February/March 1979 | Volume 30, Issue 2
In 1855 a Worcester, Massachusetts, man named Joshua C. Stoddard, secure in his era’s faith in the boundless possibilities of steam, patented a steam-powered organ. It was known as a “steam piano,” but Stoddard, finding this too leaden a title for his entirely new musical instrument, christened it after the chief of the nine muses, Calliope, “the beautiful voiced.” Showmen immediately recognized the calliope’s potential; the strident, piercing noise could pull people across town for a circus parade, or herald the approach of a showboat from five miles upriver. Nixon and Kemp’s Great Eastern show bought one as early as 1857, and Spaulding and Rogers put one on their Floating Circus Palace the next year. Stoddard founded the American Steam Music Company and produced the huge-lunged machines until the Civil War.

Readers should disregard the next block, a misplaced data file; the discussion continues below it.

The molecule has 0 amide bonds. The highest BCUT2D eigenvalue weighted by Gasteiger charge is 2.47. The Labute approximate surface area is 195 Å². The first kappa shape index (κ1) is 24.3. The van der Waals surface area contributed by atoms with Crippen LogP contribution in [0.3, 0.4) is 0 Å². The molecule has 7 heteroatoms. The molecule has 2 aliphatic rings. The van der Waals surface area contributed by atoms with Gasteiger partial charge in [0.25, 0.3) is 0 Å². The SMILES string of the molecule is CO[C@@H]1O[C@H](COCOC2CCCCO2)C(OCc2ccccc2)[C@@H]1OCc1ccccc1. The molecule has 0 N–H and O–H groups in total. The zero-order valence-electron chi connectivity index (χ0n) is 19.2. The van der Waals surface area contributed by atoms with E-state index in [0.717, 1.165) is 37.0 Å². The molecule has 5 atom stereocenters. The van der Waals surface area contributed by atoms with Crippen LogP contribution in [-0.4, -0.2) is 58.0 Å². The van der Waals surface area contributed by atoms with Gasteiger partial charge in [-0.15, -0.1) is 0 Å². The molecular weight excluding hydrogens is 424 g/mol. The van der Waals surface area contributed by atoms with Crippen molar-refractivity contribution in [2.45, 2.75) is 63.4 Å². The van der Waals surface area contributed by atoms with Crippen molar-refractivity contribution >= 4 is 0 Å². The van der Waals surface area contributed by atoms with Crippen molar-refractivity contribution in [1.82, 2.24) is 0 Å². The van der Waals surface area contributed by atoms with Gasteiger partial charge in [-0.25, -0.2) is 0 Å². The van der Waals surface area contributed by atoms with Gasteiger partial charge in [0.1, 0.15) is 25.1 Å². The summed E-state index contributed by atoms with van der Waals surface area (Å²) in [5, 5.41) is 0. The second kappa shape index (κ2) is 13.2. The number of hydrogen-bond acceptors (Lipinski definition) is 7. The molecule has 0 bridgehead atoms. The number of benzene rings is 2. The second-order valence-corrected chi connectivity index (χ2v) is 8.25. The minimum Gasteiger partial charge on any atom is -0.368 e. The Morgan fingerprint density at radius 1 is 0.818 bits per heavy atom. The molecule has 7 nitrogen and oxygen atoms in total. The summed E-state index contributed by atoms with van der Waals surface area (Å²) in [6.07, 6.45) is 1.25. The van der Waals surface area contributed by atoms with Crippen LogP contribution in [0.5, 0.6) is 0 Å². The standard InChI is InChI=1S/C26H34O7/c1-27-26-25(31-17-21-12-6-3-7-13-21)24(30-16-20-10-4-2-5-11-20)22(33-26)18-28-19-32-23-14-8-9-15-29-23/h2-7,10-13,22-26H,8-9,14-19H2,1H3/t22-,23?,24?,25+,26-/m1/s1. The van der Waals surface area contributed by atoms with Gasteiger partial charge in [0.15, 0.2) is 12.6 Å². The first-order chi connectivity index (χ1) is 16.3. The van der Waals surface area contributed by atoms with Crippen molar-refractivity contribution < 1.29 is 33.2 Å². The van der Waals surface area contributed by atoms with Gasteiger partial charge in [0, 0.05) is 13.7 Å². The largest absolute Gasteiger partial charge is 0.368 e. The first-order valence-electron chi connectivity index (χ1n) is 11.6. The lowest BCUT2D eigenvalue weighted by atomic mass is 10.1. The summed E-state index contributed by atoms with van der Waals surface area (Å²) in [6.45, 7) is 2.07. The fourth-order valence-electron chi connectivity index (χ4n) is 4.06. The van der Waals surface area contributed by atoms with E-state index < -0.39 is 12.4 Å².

This extraordinary ambrotype, sent to us by Paul E. Rieger of Sylvania, Ohio, shows the inventor with a very early fifteen-pipe calliope—perhaps the first he built. In time, the instruments grew to have as many as fifty-eight pipes, but they were monsters to play. At the end of each performance, the calliopist would stagger away from his instrument half-drunk with din and parboiled by the live steam that gave it voice. In time, air calliopes came into use, even though they produced a pallid noise in comparison to the squealing thump of the steam ones. Today there are probably fewer than a dozen real calliopes still in playing condition.